Sarah Daintrey (27:05):
That, yeah. I, people always say like, oh, there’s no unselfish act. That’s true. because if you do something good for somebody else, you intent, you feel good. And it is the only drug I want to be addicted to. Yeah. It is the only survey other people is the only drug I wanna be addicted to. And once you, I, I give people a taste of it. Like for example, in my math 10 class I usually teach math 10. Aw. Which is for kids who hate school or suck at math or even worse are the combination of both. And they have been told, and they’ve been told they’re not good at school and they can’t do it. I, you work with the United way and I bring them in and we do a project where we feed as many people as we can, for $1,500, they gotta do budgeting.
Sarah Daintrey (27:57):
They gotta do skill. Like they have some hard skills they gotta do with this. And then we go and we feed people on the downtown east side with help from save on meets. It’s a company on the downtown east side of Vancouver. Okay. These are kids who don’t feel like they can do anything. I’ve had four or five kids turn around from that class. And then they join leadership the next year. Or they come out to project equal and they come and they do stuff. Or I have kids who wanna be my peer tutor the next year. So they come on that field trip and feel good about themselves. So it’s not just for the leaders, it’s for everybody.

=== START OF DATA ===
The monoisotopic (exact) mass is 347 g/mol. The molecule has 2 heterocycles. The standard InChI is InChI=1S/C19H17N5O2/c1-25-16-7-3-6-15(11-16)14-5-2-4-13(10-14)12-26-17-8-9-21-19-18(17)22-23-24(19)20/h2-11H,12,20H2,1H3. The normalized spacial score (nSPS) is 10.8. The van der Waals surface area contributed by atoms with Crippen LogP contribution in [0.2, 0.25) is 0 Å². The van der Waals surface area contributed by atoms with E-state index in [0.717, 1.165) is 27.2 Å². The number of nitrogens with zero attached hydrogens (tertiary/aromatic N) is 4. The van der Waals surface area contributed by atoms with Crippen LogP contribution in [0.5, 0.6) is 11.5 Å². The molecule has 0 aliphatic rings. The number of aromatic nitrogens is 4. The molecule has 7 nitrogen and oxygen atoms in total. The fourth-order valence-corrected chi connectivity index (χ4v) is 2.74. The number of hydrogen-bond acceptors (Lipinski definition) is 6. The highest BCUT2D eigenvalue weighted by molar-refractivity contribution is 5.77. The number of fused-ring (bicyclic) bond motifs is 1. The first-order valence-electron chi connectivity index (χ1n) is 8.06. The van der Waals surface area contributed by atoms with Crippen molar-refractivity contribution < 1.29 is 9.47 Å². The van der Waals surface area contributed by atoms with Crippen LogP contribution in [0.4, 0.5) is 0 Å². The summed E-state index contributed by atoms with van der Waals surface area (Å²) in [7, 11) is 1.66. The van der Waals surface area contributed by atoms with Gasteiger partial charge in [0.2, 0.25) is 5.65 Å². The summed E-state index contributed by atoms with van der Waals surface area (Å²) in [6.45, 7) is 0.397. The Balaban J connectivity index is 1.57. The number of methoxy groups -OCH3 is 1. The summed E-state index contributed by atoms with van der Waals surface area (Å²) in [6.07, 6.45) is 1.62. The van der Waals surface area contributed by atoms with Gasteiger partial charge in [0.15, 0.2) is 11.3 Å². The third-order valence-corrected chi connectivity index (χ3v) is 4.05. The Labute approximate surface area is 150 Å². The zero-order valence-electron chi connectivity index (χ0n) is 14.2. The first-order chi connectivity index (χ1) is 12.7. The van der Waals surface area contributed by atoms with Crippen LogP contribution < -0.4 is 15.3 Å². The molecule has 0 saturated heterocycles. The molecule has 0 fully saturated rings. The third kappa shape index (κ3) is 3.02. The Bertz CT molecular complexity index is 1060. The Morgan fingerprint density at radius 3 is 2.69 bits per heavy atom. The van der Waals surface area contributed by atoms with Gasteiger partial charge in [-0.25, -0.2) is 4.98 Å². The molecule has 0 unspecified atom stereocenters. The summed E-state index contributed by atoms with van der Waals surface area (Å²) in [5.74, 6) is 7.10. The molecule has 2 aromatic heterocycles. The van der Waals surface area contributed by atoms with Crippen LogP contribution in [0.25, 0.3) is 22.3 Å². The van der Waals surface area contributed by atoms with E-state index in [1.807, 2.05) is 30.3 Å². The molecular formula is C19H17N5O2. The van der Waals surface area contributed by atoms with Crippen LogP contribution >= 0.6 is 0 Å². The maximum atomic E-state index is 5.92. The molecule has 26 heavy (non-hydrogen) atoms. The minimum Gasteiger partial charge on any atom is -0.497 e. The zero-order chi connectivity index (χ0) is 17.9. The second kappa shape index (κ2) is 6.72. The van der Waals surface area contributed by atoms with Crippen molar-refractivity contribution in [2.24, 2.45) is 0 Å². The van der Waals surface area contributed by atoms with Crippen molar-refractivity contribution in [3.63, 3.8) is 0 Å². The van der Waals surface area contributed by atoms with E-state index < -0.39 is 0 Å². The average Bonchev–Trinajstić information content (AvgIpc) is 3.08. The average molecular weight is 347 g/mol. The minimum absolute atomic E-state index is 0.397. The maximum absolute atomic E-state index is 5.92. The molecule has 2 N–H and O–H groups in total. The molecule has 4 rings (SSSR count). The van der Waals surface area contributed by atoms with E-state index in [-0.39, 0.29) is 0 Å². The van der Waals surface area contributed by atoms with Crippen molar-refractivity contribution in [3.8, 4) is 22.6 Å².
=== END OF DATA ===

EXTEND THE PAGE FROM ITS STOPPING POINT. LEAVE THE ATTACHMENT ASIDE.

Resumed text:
Sam Demma (28:32):
Mm. So true. And it’s the little things that matter most, the little acts of kindness. Right. I, I, I watched a movie the other day with Denzel Washington called the little things and he’s at a, he’s a hop and an investigator, and he’s trying to bust this criminal on some thing that he did. And, and multiple times in the film he stops and he looks at the camera and he says, it’s the little things that will get him caught. But I also think it’s the little things that make the biggest difference. Like writing someone, a handwritten note or smiling in the hallway or buying them a coffee. I also think that sometimes students get overwhelmed or teachers get overwhelmed with starting a club like this because they think that they have to go out and, and become the next Martin Luther king and change the world. And I think it’s 11 kids. Yeah. And I think it’s totally false. And I was gonna ask you, like, you know, what are some good benchmarks to think about in terms of project sizes and starting thing like this, for someone who’s listening to this whole conversation and is really interested in getting involved.
Sarah Daintrey (29:30):